As a person who has experienced Post Traumatic Stress Disorder (PTSD) and works as a psychotherapist, the map of recovery takes many different routes. This year I found it on the ski slopes of Lake Louise.

As a kid I made infrequent trips to Ontario ski hills the steepness of Canada’s Parliament Hill front lawn: Don Mills, the shadow of which can be seen driving down Toronto’s Don Valley Parkway; Kitchener’s majestic Chicopee created from landfill; and the Grand Daddy of them all, Collingwood’s, Blue Mountain. Yet, even on these slopes, I was frequently scared witless. I was always out of control on the ski slopes. So this year, at 48 years old, I wanted to over come that.

I took nine weeks of lessons at Lake Louise with three hundred or so other woman. A couple of weeks ago was my last day of instruction, and it was a triumph of my recovery. Here’s what happened: while on the lip of the steepest part of the Men’s Downhill run, in front of five of my fellow skiers, I froze. As I looked down all I saw was icy death.

“Gene!” I yelled to my instructor. “I can’t do this.”

This is a classic fight-flight-freeze moment. I always remind my clients, if they have experienced one of these reactions that these responses are automatic. It is not weakness to freeze. These responses are biologically hard wired to save our lives. They override any rational logical thinking. It didn’t matter that I had five other women staring at me. It didn’t matter that I felt embarrassed and somewhat ashamed that my body took over. The reality was my heart was racing, my breathing was rapid – short and shallow – my muscles were in clamp down, and I was covered in a cold sweat. I was terrified.

Now from my psychological training, when processing trauma, I work within each client’s “Window of Tolerance”, which is also considered to be his or her “Optimal Arousal Zone” (Ogden, Minton, & Pain, 2006). Too much exposure to stress, people become overwhelmed and get retriggered into their fight-flight-freeze response. This is counter-productive because it deepens the biochemical pathways that support this response. Simply put, we will do anything to avoid feeling this panic; the more we avoid the panic, the more confining our life becomes. However, not enough stress, and people will also stay stuck in a limited existence. So in this moment, staring down the icy steepness of the Men’s Downhill I was, shall I say, “Optimally Aroused.”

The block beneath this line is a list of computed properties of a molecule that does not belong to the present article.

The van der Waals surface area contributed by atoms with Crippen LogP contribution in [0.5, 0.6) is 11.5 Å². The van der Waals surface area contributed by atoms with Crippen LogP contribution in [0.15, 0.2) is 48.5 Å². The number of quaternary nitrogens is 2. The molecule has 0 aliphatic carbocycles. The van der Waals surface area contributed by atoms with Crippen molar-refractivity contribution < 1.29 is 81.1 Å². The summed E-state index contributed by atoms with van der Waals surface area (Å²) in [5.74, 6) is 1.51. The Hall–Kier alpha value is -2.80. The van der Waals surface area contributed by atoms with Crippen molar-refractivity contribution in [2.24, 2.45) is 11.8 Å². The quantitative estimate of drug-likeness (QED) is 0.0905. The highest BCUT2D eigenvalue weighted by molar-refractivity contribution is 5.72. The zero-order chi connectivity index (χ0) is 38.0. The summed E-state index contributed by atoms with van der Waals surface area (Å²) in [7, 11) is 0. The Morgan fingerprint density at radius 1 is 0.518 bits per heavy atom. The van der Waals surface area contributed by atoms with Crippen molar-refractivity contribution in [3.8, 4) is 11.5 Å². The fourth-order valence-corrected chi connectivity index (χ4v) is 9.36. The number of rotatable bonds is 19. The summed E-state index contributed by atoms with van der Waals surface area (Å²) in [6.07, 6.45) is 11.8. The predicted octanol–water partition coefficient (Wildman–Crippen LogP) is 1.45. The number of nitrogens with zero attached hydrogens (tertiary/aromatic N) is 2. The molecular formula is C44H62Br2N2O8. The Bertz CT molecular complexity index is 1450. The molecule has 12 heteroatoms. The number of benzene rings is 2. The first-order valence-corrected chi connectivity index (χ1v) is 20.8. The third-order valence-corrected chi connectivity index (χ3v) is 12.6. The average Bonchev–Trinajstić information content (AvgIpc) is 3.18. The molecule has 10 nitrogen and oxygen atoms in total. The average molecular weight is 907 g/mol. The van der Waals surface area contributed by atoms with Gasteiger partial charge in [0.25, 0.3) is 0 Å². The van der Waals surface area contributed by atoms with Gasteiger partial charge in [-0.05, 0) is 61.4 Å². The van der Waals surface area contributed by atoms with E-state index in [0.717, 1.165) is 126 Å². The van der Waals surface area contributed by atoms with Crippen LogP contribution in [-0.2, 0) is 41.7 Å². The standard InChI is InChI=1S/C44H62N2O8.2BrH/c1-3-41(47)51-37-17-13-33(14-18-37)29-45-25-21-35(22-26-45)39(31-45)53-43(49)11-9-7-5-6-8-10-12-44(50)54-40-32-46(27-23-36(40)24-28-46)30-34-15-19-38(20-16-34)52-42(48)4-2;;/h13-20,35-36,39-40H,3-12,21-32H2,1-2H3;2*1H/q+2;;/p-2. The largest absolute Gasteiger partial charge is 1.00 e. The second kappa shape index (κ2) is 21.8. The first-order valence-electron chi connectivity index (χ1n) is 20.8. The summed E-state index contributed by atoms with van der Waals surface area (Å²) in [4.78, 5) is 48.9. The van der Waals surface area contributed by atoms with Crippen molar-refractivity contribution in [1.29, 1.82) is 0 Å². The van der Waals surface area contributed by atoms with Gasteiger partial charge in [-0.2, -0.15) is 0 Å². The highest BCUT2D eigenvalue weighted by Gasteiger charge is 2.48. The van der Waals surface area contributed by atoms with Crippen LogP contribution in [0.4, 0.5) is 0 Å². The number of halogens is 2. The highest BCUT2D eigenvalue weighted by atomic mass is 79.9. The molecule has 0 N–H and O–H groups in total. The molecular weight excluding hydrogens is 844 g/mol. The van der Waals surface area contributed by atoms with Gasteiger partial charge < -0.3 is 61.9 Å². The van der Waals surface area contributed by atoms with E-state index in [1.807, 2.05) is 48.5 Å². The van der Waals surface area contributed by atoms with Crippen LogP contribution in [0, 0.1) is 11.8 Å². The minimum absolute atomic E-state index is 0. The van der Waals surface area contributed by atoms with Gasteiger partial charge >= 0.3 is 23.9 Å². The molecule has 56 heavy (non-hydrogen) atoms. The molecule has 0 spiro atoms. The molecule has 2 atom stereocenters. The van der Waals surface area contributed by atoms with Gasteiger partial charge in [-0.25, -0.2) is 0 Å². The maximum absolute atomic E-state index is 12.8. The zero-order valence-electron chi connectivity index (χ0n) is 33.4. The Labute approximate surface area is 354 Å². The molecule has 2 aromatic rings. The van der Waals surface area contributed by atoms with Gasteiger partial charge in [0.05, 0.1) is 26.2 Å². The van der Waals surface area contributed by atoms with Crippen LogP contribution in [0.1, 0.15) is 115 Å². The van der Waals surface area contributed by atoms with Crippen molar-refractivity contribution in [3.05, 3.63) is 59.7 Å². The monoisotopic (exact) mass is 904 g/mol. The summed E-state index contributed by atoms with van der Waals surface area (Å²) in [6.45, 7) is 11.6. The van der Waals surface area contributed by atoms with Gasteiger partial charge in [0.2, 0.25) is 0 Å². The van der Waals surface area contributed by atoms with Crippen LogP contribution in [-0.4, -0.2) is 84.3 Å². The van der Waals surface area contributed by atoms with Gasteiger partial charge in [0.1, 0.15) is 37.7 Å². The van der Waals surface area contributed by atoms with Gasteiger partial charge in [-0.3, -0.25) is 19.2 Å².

“Jan!” Gene shouted. “Look at me!”

Barking out a command to someone in the frozen state is precisely what is needed. Gene’s voice cut through my foggy freeze. Gene stood 20 meters down the hill. I felt vertigo but his shout allowed me to focus on him. Making eye contact was the next necessary step. In that moment I knew I had a buddy who was on my side. It was obvious that Gene cared about me. He was there to guide me through my terror. I was not alone in this.

“Gene! I’m freaking out! I can’t do this.”

When processing trauma it’s important to be mindful of your present state. I define mindfulness as just paying attention to what is happening in the moment.  Simply by naming my terror, and sharing it with Gene, my body relaxed a little more. Basically, I was not wasting energy trying to create a false reality. I was terrified. I named it and then I could work through it.

“Jan, you’re going to be fine. You can do this.” Gene said.  “Now slide down the hill. Come to me!”

And ultimately I did want to go down this hill in some fashion. So I slid sideways to Gene. As I stood beside him, Gene put his hand on my shoulder, and let me know I was doing fine. Physical contact is another way to calm our terror.

“It’s okay Jan. You can either continue to slide down sideways, or you can ski down.” Once again this is the right thing to say. I always remind people that they have a choice when at a crossroads. With the freedom to choose, I could remember my reason for being in these lessons. I wanted to learn to ski and to ski well. I took some breaths, shouted a war cry, stabbed my pole down the hill and took my turn.

When I got to the flats, I stopped and gathered with my group. I felt fantastic. I had been able to conquer a lifetime fear.  I flashed back to the basement of our 1970’s Don Mills town house, on a typical Saturday afternoon watching Wide World of Sports. I could hear that announcer clearly:

“And like the greats of Canadian skiing – Podborski, Read, Irwin – McLeod crosses the finish line in a blistering 26 minutes!”

I really felt I had walked the same path of giants. I couldn’t have done it alone. Learning with fellow skiers and working with a superb coach helps to conquer fear. This was the best winter of my life!

Janet McLeod and Super Coach Gene Durrand – View of Men’s Downhill run from skiers perspective.

Careful, this hyperlink below has some awful crashes in the beginning. Scroll passed that for a couple of minutes and you will see Franz Klammer’s 1976 Gold Metal run.  It is a classic childhood memory. – Franz Klammer 1976 Olympic Gold Metal Run

Janet S. McLeod, Registered Psychologist


Ogden, Minton, & Pain (2006). Trauma and the Body: A Sensorimotor Approach to Psychotherapy. New York: W.W. Norton.